For years, in the quiet hours before New Year’s festivities, I dutifully crafted a list of resolutions, usually on the flyleaf of a brand new journal. They ran the gamut from good thinking (“Be comfortable in your own skin”) to the painful (“Find a good man”) to the absurd (“Publish that book of poems.”) Almost without exception they became instead a list of failures, mocking me each time I opened the journal. Good God, who needs that to start the new year? Or any time. Eventually I gave up making resolutions (and became comfortable in my own skin and found a good man) — for that matter I gave up keeping journals: much time is wasted contemplating one’s own belly button.
When I turned 50, it seemed like the right time to make a bucket list, so I did. It’s a good list and it’s holding up well. But a Bucket List is like a Lifetime Achievement award, a road map for the things you’d like to eventually accomplish. Some of them are less practical for the short term.
Last week while making quiche I thought, “this year I’m going to teach myself to make a pie crust that is both dependable and delicious.” This thought was soon followed by another: what else would I like to accomplish in the coming year? The usual self-castigating cast of characters danced their way across my consciousness. “Lose weight!” they sang. “Write every day!” they crooned. “Get your thank you notes sent promptly!” rang out the chorus. No, no, no. Those are all worthwhile and virtuous. But I want something else. Something fun.
Like a bucket list, but smaller and more immediate. And thus, dear friends, we have it. The Tea Cup List. (And many thanks to my dear friend, Fran Menley, for supplying the name of my wonderful new list for the New Year.) I hasten to add here that I’m not posting this because I think that you are all so fascinated with what I’d like to do in the year to come, but because I think some of you might want to borrow this idea to make your own happy plans for the new year.
Larkin’s Tea Cup List for 2014
1. Gild the living room ceiling.
I bought the paint for this nearly two years ago. The previous owners of the house painted every surface of the living room a kind of golden ochre, in flat paint. The color works, but the texture is wrong.
2. Throw away all my old tired undies.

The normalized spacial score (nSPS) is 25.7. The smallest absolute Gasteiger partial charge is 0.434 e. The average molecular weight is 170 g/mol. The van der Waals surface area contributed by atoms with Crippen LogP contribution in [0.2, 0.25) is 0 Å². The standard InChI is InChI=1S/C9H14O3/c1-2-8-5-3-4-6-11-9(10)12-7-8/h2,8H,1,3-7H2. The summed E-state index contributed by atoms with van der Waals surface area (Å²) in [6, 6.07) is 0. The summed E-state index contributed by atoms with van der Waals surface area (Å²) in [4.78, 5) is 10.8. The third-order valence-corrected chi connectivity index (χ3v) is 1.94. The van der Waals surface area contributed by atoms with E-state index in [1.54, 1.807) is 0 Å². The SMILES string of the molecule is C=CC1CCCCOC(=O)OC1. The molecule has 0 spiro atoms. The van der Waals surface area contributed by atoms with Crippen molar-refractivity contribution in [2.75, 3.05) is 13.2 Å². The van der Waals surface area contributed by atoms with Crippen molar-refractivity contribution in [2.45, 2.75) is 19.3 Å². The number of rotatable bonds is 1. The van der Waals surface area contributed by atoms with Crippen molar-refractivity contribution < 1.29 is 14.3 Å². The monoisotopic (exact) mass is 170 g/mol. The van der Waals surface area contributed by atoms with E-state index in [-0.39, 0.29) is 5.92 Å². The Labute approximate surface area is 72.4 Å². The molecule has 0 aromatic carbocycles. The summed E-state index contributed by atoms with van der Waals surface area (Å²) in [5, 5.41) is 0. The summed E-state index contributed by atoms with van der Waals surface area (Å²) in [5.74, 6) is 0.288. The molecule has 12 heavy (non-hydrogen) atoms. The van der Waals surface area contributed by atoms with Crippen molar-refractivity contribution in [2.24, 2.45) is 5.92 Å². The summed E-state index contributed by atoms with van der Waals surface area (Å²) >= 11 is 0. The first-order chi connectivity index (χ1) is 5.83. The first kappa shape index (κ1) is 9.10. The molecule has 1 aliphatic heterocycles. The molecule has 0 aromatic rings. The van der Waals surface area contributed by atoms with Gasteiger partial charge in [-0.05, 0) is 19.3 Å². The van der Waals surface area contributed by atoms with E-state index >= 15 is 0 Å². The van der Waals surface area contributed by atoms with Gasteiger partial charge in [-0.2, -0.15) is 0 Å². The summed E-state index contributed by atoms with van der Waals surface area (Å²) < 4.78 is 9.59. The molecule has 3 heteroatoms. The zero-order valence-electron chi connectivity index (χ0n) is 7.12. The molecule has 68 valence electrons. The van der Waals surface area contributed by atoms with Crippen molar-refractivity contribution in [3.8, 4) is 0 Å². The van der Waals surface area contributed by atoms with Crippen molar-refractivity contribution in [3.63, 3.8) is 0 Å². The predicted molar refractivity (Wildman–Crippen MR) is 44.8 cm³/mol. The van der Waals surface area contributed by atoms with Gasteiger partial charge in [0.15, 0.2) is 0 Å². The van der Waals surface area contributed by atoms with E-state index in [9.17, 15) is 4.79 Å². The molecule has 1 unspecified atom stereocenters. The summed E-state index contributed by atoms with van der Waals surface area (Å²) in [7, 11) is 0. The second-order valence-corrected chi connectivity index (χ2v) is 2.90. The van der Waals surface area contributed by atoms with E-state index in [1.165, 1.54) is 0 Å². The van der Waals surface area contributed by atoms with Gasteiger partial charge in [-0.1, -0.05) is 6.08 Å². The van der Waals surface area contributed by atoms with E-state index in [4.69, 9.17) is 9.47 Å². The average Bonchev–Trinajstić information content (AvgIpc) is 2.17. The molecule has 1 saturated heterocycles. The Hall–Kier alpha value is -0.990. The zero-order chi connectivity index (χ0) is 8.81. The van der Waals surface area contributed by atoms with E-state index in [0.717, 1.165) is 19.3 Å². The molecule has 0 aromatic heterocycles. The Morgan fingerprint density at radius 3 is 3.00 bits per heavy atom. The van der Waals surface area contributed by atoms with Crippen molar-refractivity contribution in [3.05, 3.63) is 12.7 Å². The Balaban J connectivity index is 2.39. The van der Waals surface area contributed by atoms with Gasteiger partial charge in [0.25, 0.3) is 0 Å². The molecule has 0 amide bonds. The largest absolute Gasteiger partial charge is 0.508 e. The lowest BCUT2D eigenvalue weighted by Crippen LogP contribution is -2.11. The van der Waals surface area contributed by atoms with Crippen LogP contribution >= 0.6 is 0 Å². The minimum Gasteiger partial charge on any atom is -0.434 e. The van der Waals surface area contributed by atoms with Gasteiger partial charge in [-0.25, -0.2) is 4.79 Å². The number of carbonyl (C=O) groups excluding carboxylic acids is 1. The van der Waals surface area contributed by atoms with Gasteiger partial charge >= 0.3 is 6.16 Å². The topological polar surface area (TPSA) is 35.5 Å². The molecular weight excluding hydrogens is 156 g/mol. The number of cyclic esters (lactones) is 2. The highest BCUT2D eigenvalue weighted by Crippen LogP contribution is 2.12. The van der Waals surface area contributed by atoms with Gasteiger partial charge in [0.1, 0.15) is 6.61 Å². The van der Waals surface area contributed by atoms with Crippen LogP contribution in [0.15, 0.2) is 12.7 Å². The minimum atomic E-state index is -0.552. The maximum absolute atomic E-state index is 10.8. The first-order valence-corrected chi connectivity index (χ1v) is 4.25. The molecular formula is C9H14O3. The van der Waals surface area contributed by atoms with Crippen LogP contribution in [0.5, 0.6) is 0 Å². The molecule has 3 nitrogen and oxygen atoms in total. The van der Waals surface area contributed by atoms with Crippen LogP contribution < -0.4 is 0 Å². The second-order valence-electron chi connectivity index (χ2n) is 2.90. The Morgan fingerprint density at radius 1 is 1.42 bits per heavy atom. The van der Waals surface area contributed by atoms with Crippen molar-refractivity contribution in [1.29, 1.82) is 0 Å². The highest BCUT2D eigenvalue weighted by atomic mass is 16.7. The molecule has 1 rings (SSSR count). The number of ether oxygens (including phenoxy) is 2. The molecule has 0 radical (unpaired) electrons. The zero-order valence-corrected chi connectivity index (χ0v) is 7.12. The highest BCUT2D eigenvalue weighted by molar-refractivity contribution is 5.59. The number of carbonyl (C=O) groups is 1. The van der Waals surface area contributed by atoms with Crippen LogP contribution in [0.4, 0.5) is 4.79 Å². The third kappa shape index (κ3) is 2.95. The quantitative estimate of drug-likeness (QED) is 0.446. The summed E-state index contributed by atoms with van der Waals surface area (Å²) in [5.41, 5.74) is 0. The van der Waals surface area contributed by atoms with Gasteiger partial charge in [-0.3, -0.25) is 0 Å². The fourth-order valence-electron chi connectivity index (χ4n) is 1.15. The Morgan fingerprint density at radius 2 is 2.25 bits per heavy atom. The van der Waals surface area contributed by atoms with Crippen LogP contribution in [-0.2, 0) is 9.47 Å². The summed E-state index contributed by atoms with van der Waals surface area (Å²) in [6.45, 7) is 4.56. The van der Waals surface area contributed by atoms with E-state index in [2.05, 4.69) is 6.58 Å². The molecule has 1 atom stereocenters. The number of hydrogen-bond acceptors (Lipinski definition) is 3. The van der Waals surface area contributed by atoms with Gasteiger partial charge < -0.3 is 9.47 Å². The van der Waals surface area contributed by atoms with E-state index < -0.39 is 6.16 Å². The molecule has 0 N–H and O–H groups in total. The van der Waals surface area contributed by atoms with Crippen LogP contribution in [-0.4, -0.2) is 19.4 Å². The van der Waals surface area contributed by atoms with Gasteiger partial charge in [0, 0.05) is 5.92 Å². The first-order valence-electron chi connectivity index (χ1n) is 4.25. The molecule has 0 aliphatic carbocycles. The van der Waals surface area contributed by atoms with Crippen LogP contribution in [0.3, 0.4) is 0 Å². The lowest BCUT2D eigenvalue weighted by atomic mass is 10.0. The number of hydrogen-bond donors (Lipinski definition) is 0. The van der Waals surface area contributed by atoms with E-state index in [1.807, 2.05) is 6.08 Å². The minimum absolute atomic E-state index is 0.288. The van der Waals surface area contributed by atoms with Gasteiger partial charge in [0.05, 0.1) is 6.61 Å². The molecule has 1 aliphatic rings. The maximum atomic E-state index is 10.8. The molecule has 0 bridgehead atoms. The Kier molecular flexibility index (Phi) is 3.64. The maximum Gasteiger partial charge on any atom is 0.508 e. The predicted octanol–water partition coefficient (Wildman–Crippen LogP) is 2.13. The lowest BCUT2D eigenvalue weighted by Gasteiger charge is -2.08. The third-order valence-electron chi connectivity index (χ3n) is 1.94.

You know the ones. A little hole here or there, a stretched out elastic, that pair that was never comfortable. I can either buy new or go without.
3. Spend more time with friends.
Facebook alone is not good enough, especially when you compare it to a great meal together or time spent on a treasure hunt. For Trisch, who wrote to say “Come see me in L.A.” and Pam, who wants to share lobster rolls again on PEI, I’m intending to include you in this. Distances may be long, but the will is there.
4. Go riding once in awhile.
I miss horses. I don’t want to own one again, but I’d love to be seeing the world through the ears of a horse.
5. Buy a kitchen torch and use it.
This is actually related to something on my Official Bucket List, which was to make a Baked Alaska, or just eat one. In any case, having a torch is useful.
6. Take Ransom to the beach.
My Chesapeake Bay Retriever will be 11 in June. He needs another trip to the beach. We live in Ohio, so the beach is something to be pondered; though Lake Erie is not that far. There’s always his ancestral homeland, the Chesapeake Bay. Perhaps I can combine it with Number 7.
7. Go to Kitty Hawk.
I’m writing a book about Orville Wright, and I live in the Omphalos of Aviation history. But I have to go to Kitty Hawk all the same. I wish I could take the train there, as he and Wilbur did, but alas, those days are gone. I can however . . .
8. Take the train to the Library of Congress
The train goes from Cincinnati to Washington for less money than it costs to drive. I figure if I get a room at a hostel and don’t take a car, I can walk to the Library to do the research and I won’t be so tempted to waste time goofing off. Which brings me to 9…
9. Write Five Days a Week
I am a writer, goddammit. It is my job to write. This may seem to be one of the Mean Fairies of Resolution, but sometimes just defining how you’re going to do something is an enormous boon to doing it. Plus which, I get two days off.
10. Renew my passport, and go.
It makes me uncomfortable, almost itchy, that my passport has expired. Time to get a new one– let’s see, passport number five. Canada is not that far away.
11. Find a place to swim.
The old YMCA downtown has a wonderful pool, done up in 1920s Egyptian-inspired tile. Time to join. I bet my friend Martha will go with me.
12. Re-tile the fireplace in the living room.
Speaking of tile. Our house was built in 1913, as Dayton was recovering from a godawful flood. (And yes, it’s built in the flood plain; which strikes me as a wonderful faith and foolishness combined). Over the years it’s been both well-tended and utterly neglected. The previous owners bought it for a dollar from the city. They did a lot of wonderful work in terms of restoration, but some things were a miss– like the dusty pink bathroom tile they used on the fireplace surround. It’s designed to have tile, just not that tile.
13. Kiss more.
This is a philosophical position. I don’t have to be quite so prickly.
14. Explore more.
There are so many things left to discover ’round these parts that it still feels like we just moved here. It’s been nearly six years. Long past time to make time to see flea markets, abandoned watercraft, draft horse farms, haunted places, coonhound gatherings, caverns, dives, and museums of the obscure. I want to go to Henry’s and eat pie.
15 . Learn to make a pie crust that is dependable and delicious.